Some fathers make the decision to walk away from the family whether a child has a disability or not. It is despicable to excuse such behavior but common enough for extended family and friends to accept and even sympathize with the absent father. Men who remain committed to their family and a child with a disability may be admired and respected for doing so, as if being a good father is always optional. This can cause additional stress for both parents because it reflects an ugly prejudice about the worth of individuals with disabilities.
Fathers of babies often laugh about the horrors of the first weeks and months with their children, but fathers of infants who have a disability may not have the opportunity to complain because of the sympathetic hush that follows the news of their baby's diagnosis. This should be squashed immediately, because babies with special needs are babies first, and most of the funny and terrible things they put us through are just like regular kids. It's a shame not to have an audience for those stories.
Some hospitals, early intervention centers and advocacy groups offer a Father's Program for dads of children with disabilities. Every father of a newly diagnosed child should make at least one visit to a local group or regional conference, if only to check out the refreshments.
I have found that the coffee, snacks, and other accommodations for Father's Groups tend to be outstanding, and organizers do find excellent resource people, caregivers, gadgets and information. It is often a great opportunity to chat with dads of older kids and meet their children, as well as having a receptive audience for funny stories about all their kids.
It is also invaluable to discover the diversity of the community of fathers raising children with disabilities, including men from all cultures, races, and orientation; single or adoptive fathers; artists and scientists.
Basic books on baby and child care are invaluable for fathers of children with disabilities; browse at your local bookstore, public library or online retailers for books like: Hit the Ground Crawling: Lessons From 150,000 New Fathers by Greg Bishop or The Shape of the Eye: A Memoir
A blog about Natty, by her daddy
The Future's Rosie
My daughter was diagnosed with Down syndrome -- but the real problem was my limited vision of what happiness could be
Any Day Now: Tribeca Interview - It's a Family Affair
Travis Fine's drama co-stars Alan Cumming and Garret Dillahunt as a couple
fighting prejudice while attempting to adopt a teenager Down syndrome
Isaac Leyva -
How One Father Raised Awareness in a Toy Store
5 Things to Expect When Your Child Has a Disability
A dwarf's perspective on Tyrion Lannister from Game of Thrones http://www.reddit.com/r/asoiaf/comments/1fr588/spoilers_all_a_dwarfs_perspective_on_tyrion/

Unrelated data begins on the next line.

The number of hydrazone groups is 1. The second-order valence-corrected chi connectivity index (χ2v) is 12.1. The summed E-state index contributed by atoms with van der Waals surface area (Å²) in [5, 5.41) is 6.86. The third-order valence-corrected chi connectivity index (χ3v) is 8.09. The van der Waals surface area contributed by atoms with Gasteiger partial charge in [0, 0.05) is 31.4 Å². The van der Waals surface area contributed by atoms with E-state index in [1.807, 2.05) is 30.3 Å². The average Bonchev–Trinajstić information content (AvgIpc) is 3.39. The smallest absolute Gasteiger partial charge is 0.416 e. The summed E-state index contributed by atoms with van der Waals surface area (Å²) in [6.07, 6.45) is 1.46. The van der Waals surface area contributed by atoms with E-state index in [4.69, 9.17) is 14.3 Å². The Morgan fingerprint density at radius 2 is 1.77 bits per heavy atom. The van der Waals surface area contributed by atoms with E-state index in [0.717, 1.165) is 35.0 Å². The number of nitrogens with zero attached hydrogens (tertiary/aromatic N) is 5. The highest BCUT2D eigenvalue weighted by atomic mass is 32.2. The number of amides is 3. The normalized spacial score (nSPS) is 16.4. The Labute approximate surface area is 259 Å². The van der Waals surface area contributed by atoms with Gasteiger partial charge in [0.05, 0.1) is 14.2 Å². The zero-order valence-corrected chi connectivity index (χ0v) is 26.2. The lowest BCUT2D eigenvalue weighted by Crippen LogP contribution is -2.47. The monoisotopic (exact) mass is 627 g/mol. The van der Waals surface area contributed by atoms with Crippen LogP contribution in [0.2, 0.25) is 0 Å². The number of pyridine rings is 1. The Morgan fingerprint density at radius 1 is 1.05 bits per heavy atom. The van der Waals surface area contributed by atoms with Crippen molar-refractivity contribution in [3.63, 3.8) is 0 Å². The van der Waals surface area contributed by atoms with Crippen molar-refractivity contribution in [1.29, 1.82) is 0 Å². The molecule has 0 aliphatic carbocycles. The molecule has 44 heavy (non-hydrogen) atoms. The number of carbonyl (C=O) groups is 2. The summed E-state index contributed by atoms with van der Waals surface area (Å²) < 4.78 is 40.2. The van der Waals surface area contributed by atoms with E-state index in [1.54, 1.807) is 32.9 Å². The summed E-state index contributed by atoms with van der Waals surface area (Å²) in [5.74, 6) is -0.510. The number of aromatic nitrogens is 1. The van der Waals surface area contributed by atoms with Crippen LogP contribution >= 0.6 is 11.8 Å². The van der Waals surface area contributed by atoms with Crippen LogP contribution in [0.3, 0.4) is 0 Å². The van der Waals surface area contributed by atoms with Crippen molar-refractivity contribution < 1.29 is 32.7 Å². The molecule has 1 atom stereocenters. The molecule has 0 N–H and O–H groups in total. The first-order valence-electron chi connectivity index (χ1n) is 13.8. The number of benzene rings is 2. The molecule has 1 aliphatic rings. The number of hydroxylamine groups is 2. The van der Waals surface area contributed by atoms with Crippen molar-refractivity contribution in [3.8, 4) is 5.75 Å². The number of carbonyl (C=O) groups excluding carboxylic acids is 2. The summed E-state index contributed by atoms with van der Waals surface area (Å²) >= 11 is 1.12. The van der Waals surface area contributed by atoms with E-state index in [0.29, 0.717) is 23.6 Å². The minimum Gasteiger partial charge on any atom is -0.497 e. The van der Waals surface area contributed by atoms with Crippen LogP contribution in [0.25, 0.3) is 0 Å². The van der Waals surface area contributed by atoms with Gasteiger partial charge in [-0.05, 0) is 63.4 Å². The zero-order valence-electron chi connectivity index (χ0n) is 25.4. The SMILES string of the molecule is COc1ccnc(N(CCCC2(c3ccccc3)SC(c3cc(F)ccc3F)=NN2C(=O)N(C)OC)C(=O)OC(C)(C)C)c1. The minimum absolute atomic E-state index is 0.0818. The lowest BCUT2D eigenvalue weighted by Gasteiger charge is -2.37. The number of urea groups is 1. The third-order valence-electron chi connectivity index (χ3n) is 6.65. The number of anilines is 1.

Books written by or about fathers of children with special needs:
Show Me No Mercy
by Robert Perske
Miracle Birth Stories of Very Premature Babies: Little Thumbs Up!
by Timothy Smith
Different Dads: Father's Stories of Parenting Disabled Children
by Jill Harrison, Matthew Henderson, and Rob Leonard
Uncommon Fathers: Reflections on Raising a Child With a Disability
by Donald J. Meyer
Breaking Autism's Barriers: A Father's Story
by Bill Davis and Wendy Goldband Schunick
Bethy and the Mouse: A Father Remembers His Children With Disabilities
by Donald C. Bakely
Schuyler's Monster: A Father's Journey with His Wordless Daughter
by Robert Rummel-Hudson
Adventures in the Mainstream, Coming of Age with Down Syndrome
by Greg Palmer
A Kid Just Like Me : A Father and Son Overcome the Challenges of ADD and Learning Disabilities
by Bruce Roseman M.D.
Weather Reports from the Autism Front: A Father's Memoir of His Autistic Son
by James C. Wilson
The Only Boy in the World: A Father Explores the Mysteries of Autism
by Michael Blastland
Autism: Heartfelt Thoughts From Fathers
by Judy Lynne
Articles and Interviews:
London Times Online
I'm Not a Saint, Just a Parent by Simon Barnes, of the UK Mencap organization
University of Wisconsin-Milwaukee
Helping Parents Cope with a high risk birth - Terror, Grief, Impotence and Anger by Michael T. Hynan, Ph.D.
Riverbend DS Group Website
Daddy's Brightest Star
Down Syndrome Health Issues - Meet Avi
Dr. Len Leshin, Father of Avi
NPR Story Corps Booth in Kansas City Mo
Dad's Admiration Makes Strong Bond with Daughter
Woodbine House Interview
Question and Answer Exchange with Greg Palmer,author of
Adventures in the Mainstream, Coming of Age with Down Syndrome
Michael Rubio D-Bakersfield:
Birth of daughter with Down Syndrome truly a gift, reminding him of priorities in life
Is Ryan Gosling talking for you?
Hey Girl - The only R-word you'll hear me use is "Relax."
Every dad should have a pair of Superhero Socks!